Tuesday, October 28, 2003

Deja Vu All Over Again 

One journalist recounted how the California wildfires started this way:

On the morning of 26 October, Southern California woke up to perfect fire weather. Los Angeles Fire Chief Donald Manning accurately assessed "a potential day for disaster" and dispatched 10 city engines to the rim of the San Fernando Valley where chaparral meets suburb. And shortly after lunch, a blaze flared up....

Early [the next] morning, as a 50-mile-per-hour Santa Ana whipsawed power lines and ripped the fronds off palm trees, fires erupted one after another....As dawn broke...fires were out of control, five firefighters had already been critically injured, and new blazes were being reported throughout five Southern California counties....

[Firefighters] arrived too late to save the two dozen homes destroyed by the first...fire, which ultimately incinerated 39,000 acres. But events... were overshadowed by the fire that began [the next day] after lunch and with incredible speed consumed Laguna Beach "as if it had been soaked in gasoline."...

The Laguna Beach blaze... injured 65 firefighters, destroyed 366 homes (most of them valued at over $1 million) and caused $435 million in damage. It seemed to be the dramatic denouement to a catastrophic fire week. In fact, it was only the first act.

The fires are not those of the week of October 26, 2003, but rather of 1993, described by muckraking journalist Mike Davis in his prophetic Ecology of Fear. In "The Case for Letting Malibu Burn," Davis catalogs the stately procession of catastrophic wildfires that have rolled across Southern California almost since the dawn of time with a periodicity that makes Pacific ocean breakers look random by comparison, but which, unlike the latter, are steadily worsening. Chaparral ecology, he points out, is literally rooted in periodic wildfires as a means of regenerating its ecosystem. And this ecosystem's imperatives will not be denied:

A key revelation was the nonlinear relationship between the age structure of vegetation and the intensity of fire. Botanists and fire geographers discovered that "the probability for an intense fast running fire increases dramatically as the fuels exceed twenty years of age." Indeed, half-century old chaparral--heavily laden with mass--is calculated to burn with 50 times more intensity than 20-year-old chaparral. Put another way, an acre of old chapparal is the fuel equivalent of about 75 barrels of crude oil.

Prolonging and hence exacerbating the fire cycle has, of course, been human development with the attendant short-sighted policy of "total fire suppression." Moreover, under this policy, each wave of extreme fires has had the effect of worsening the prospect of the next one by damaging the overall ecology. Extreme fires actually transform the chemical composition of the soil, exacerbating erosion and flooding, while the successive waves of destruction favor speculative development in favor of the well-heeled, who have the political pull to neutralize zoning codes that might, for example, prohibit shake cedar construction, while socializing the costs of their pyrophilic habits onto others. The results are graphically on display here.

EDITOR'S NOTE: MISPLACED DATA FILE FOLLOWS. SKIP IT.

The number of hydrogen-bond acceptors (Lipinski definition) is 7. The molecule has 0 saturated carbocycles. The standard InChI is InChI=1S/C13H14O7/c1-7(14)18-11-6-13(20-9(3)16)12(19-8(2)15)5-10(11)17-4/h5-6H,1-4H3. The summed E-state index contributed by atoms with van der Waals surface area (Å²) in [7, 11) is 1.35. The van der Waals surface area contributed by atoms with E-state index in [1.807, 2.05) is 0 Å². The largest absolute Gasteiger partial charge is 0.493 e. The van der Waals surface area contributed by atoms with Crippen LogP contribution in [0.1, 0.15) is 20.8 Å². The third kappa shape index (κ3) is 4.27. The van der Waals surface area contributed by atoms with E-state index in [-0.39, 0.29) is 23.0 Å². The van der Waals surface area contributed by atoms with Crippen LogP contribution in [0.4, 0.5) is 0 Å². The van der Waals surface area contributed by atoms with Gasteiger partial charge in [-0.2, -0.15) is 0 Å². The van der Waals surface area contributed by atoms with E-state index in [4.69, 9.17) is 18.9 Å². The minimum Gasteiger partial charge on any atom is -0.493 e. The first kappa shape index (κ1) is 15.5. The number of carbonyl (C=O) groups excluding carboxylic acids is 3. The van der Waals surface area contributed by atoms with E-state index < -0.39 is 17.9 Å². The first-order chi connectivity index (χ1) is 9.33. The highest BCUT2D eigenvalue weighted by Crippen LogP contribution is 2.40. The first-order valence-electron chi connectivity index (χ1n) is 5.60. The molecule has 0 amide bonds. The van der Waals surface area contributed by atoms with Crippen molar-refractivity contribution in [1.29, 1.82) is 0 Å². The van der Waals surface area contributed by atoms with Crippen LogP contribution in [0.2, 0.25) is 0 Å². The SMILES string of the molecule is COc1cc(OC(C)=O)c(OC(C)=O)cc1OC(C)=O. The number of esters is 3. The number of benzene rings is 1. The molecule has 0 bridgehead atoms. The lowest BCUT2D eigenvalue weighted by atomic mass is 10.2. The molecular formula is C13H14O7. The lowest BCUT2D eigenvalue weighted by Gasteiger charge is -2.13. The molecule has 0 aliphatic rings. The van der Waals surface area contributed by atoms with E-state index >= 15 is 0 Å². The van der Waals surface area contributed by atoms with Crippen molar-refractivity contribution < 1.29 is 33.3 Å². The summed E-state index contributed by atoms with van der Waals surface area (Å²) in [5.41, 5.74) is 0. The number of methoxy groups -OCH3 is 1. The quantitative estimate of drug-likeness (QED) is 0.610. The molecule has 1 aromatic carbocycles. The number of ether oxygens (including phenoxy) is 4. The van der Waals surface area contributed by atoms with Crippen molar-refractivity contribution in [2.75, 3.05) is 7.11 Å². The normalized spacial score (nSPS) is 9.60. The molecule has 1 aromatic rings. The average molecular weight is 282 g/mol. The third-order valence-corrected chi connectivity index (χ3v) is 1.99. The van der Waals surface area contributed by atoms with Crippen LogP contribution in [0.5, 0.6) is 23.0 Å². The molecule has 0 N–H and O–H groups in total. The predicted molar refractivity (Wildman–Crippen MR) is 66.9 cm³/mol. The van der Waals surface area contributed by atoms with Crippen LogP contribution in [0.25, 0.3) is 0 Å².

Again prophetically, Davis concludes:

Once again, politicians and the media have allowed the esstential landuse issue--the rampant, uncontrolled proliferation of firebelt suburbs--to be camoflaged in a neutral discourse about natural hazards and public safety. But "safety" for the Mailbu and Laguna coasts as well as hundreds of other luxury enclaves and gated hilltop suburbs is becoming one of the state's major social expenditures, although--unlike welfare or immigration--it is almost never debated in terms of trade-offs or alternatives. The $100 million cost of mobilizing 15,000 firefighters during Halloween week 1993 may be an increasingly common entry in the public ledger. Needless to say, there is no comparable investment in the fire, toxic, or earthquake safety of inner-city communities. Instead, as in so many things, we tolerate two systems of hazard protection, separate and unequal.

Predictably, the Bush Administration has already seized upon the current catastrophe to try to ram through a "forest policy" retrofitted to its pre-existing agendas, benefitting timber interests and few others. More surprisingly, a Senate alternative sponsored by Diane Feinstein and Ron Wyden would actually re-orient fire policy away from "ignition control" and toward managing chaparral accumulation in the form of regular thinning and prescribed burns. (It's unclear whether another alternative sponsored by Barbara Boxer and Jeff Bingaman would simply perpetuate the short-sighted total fire suppression policy currently in place.)

If the Feinstein/Wyden bill manages to snuff out the Administration's cynical giveway to timber interests, we might actually be looking at a semi-sane fire safety policy for once. If not, expect to meet here again on this tragic subject, another 10 years out.

corrente SBL - New Location
~ Since April 2010 ~

~ Since 2003 ~

The Washington Chestnut
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